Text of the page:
Tennessee Supreme Court Holds Public Policy Does not Prohibit Enforcement of Traditional Surrogacy Contracts
The term “family” is continuously evolving. There are many options to consider in deciding when and how to start a family. Due to scientific advancements, there are ways for people to seek the assistance of a “surrogate” in order to have children. Two commonly known types of surrogacy agreements among the parties involved are gestational and traditional. A gestational surrogacy arrangement is one in which the gestational surrogate has no genetic relation to the child. A traditional surrogate is when the biological mother of the child she is carrying. The laws affecting surrogacy in Tennessee are complicated and varied. If you are considering adoption or are dealing with any kind of child custody matter, you are encouraged to contact an experienced family law attorney who will work to protect and advance your rights.
In a recent case, In re Baby et al., the Tennessee Supreme Court addressed the enforceability of the traditional surrogacy arrangement within the State. Here, a couple could not have children together, and they decided to enlist the help of a surrogate in order to start a family. The couple, the surrogate, and her husband entered into a contract for a traditional surrogacy. Under the agreement, the surrogate would undergo artificial insemination, and if she became pregnant and gave birth, she would give up the child to the intended mother and biological father. Before the child was born, all of the parties filed a joint petition requesting the juvenile court to declare the paternity of the child, award custody to the intended parents, and terminate the surrogate’s rights.
The juvenile court granted the parties’ requests. A few weeks later, the surrogate had the baby, heeded medical advice, and chose to breastfeed the child for a short while. When the baby was just about a week old, the surrogate filed various motions, requesting that the juvenile court vacate the earlier order, set aside the surrogacy contract, and grant her custody of the child. The juvenile court denied the requests and upheld its prior ruling. The appellate court affirmed the juvenile court. The surrogate appealed, asking the Tennessee Supreme Court to take the case to consider issues of public policy, paternity, jurisdiction, the termination of parental rights, and custody.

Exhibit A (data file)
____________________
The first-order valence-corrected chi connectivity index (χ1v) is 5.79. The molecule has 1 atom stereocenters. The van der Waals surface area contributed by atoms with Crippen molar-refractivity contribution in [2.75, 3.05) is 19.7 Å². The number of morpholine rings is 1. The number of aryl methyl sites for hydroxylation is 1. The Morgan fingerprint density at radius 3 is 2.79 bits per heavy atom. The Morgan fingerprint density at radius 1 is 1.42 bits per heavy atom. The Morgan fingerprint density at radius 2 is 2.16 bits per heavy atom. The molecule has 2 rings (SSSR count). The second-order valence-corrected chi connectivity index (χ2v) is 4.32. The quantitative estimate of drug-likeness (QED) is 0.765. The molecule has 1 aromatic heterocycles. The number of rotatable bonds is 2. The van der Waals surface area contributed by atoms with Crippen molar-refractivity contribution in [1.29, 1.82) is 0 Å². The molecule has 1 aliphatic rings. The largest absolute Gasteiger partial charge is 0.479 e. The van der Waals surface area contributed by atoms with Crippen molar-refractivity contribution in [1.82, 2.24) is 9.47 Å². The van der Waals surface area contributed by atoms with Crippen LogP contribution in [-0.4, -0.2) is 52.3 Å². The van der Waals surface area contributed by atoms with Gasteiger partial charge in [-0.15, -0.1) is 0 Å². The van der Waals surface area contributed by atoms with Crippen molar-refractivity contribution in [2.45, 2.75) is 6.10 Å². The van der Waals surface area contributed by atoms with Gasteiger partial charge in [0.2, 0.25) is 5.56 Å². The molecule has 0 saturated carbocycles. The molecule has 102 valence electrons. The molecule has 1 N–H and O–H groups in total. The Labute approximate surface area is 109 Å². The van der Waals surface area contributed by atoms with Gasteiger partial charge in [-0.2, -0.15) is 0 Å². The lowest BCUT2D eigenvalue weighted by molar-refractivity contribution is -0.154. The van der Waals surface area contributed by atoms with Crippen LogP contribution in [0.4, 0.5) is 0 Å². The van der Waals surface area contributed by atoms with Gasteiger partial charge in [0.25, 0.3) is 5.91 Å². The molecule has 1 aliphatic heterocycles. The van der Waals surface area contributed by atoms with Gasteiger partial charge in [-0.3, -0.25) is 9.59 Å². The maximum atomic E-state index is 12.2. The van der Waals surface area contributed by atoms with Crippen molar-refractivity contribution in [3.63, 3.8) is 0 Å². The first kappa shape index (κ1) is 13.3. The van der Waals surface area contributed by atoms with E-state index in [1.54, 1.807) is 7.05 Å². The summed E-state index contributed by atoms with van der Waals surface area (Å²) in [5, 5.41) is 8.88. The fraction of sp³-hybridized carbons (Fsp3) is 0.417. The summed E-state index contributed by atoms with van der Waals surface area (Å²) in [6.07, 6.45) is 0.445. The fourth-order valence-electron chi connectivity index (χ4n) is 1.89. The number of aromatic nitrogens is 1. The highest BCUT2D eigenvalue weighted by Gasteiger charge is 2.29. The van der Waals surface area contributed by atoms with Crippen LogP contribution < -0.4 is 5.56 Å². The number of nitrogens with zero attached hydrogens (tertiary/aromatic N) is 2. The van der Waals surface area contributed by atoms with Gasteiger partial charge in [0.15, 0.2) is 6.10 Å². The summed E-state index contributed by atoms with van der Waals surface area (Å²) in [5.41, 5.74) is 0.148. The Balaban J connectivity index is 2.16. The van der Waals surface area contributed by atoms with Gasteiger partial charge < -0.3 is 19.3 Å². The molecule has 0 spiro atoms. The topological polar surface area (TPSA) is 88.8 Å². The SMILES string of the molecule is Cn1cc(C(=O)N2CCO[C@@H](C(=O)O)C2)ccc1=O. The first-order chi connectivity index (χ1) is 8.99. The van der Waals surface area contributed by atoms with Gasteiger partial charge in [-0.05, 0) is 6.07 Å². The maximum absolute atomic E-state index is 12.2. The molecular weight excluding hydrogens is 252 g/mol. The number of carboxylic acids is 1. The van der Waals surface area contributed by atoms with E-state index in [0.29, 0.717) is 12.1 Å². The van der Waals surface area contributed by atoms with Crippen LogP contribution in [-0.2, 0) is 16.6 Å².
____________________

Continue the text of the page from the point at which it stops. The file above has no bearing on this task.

In a lengthy opinion, the Court pointed out that this was a matter of first impression in the state of Tennessee. The Court ultimately held that Tennessee public policy does not bar the enforcement of traditional surrogacy contracts, but it does impose restrictions. In essence, these limitations do not allow for the termination of a surrogate’s parental rights via judicial validation of a surrogacy contract prior to a child’s birth. Therefore, in this case, the Court found unenforceable the contractual provisions that avoided the applicable statutory methods for the termination of parental rights. By so ruling, the Court concluded that the juvenile court properly asserted jurisdiction over the issues of custody and paternity. The Court further vacated the part of the lower court’s ruling that terminated the surrogate’s rights. Under this holding, the surrogate retained her parental rights, which could only be terminated in a future proceeding to that effect. The Court ultimately sent the matter back to the juvenile court to determine issues concerning child support and visitation but the Supreme Court, in the opinion, informed the Tennessee legislature that there was need for them to act and encouraged them to pass new laws in Tennessee as it relates to surrogacy.
Courts throughout the country have differing views on the enforceability of surrogacy agreements. It is a delicate and complicated process, one that clearly requires the assistance of an experienced family law attorney. Widrig Law PLLC is a family law firm serving clients in Nashville, Murfreesboro, Franklin, Mt Juliet, Smyrna, Lebanon, Fairview, Bellevue, Gallatin, Springfield, and Clarksville. If you have questions about surrogacy, child custody or any other related matters, just call us at 615-417-7800 to schedule your consultation.More Blog Posts